change effects such as increased wildfires and drought, which could not be factored into the models, are expected to increase the amount and duration of early seral habitat as well. Although our modelling results do not suggest an immediate need for additional habitat reserves or new forest management strategies for any species, we did see a projected long-term decline, beginning in 20 years, in very high suitability habitat for Townsend’s Warbler in part of our study area. Thus, we undertook a targeting exercise for this species in order to work through what an approach to setting habitat targets might look like. In order to address the issue of insufficient regional data to better define models, a field-based monitoring framework to assess and refine the current species-habitat models was developed. This framework is intended to be used to implement a field model validation and monitoring
program in the coming years, pending available funding. Overall, the approach was effective in providing a coarse filter habitat review for a few focal
species. However, it was relatively expensive, both in direct costs and staff time. Total project costs, including in-kind staff time from Tembec and CWS and travel costs for workshops, were roughly $ 86,000, or just over $ 14,000 per species. Total staff time over the 3 years of the project was roughly 32 days for Tembec and 35 days for CWS. A large part of the cost involved preparation of the data sets for such a large area, and part of the cost was due to the fact that the Cranbrook and Invermere Timber Supply Areas have slightly different digital data, so analysis had to be conducted separately for each. Further, a project of this type relies on detailed and accurate digital forest cover data to be effective. Extensive data on bird-habitat relationships in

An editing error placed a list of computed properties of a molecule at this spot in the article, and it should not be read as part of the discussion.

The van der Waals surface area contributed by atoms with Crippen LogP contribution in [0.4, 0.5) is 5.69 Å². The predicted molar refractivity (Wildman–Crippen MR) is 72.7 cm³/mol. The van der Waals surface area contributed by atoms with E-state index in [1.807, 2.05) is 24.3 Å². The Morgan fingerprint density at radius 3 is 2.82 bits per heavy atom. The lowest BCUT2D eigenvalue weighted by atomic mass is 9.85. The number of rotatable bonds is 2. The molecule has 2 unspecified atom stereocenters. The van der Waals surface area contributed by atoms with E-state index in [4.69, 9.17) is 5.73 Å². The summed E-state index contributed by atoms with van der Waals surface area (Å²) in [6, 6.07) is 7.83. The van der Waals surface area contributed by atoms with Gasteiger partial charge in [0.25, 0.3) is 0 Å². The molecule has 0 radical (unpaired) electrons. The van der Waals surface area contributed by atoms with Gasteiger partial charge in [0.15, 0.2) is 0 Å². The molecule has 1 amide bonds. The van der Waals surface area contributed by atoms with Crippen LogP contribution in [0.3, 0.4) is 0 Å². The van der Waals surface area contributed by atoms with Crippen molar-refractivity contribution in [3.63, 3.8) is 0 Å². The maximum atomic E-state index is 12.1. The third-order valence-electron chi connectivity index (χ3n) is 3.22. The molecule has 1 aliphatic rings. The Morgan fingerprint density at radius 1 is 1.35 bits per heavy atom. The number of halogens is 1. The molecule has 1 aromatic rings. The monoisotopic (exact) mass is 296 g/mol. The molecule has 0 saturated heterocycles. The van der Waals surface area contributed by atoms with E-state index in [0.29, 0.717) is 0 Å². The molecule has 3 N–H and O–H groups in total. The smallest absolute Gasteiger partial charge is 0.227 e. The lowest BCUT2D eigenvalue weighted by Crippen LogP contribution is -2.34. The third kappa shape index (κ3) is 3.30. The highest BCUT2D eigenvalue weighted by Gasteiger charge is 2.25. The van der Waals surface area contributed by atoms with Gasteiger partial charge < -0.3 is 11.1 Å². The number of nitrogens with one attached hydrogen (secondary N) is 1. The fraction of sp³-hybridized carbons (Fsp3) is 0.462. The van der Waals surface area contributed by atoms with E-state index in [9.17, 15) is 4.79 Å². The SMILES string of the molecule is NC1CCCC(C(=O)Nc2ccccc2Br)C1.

the study area, although not critical, would have enabled the development of data-driven models rather than expert opinion model, and provided more confidence in modelling results. Thus, due to cost and time, it is unlikely this comprehensive approach would be feasible to apply on a broad scale for many focal species, unless cooperative groups of forestry companies and government banded together to share costs and expertise. An alternative to modelling habitat for specific species would be to model broad habitat for groups of similar species. Categorization of species into specific groups based on their habitat preference, such as the approach taken by Dr.
Bunnell, is a useful method to determine which species are amenable to habitat modelling and which are not. However, broad modelling exercises may not accurately represent habitat for species associated with particular habitat features not reliably picked up in digital forest cover data sets (i.e., shrub cover, coarse woody debris, residual trees in cutblocks), or be detailed enough for species with clear conservation concern such as COSEWIC listed species.
|Related projects:  LBIP_9018002|
|Project Final Report (3.1Mb)|
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Updated August 16, 2010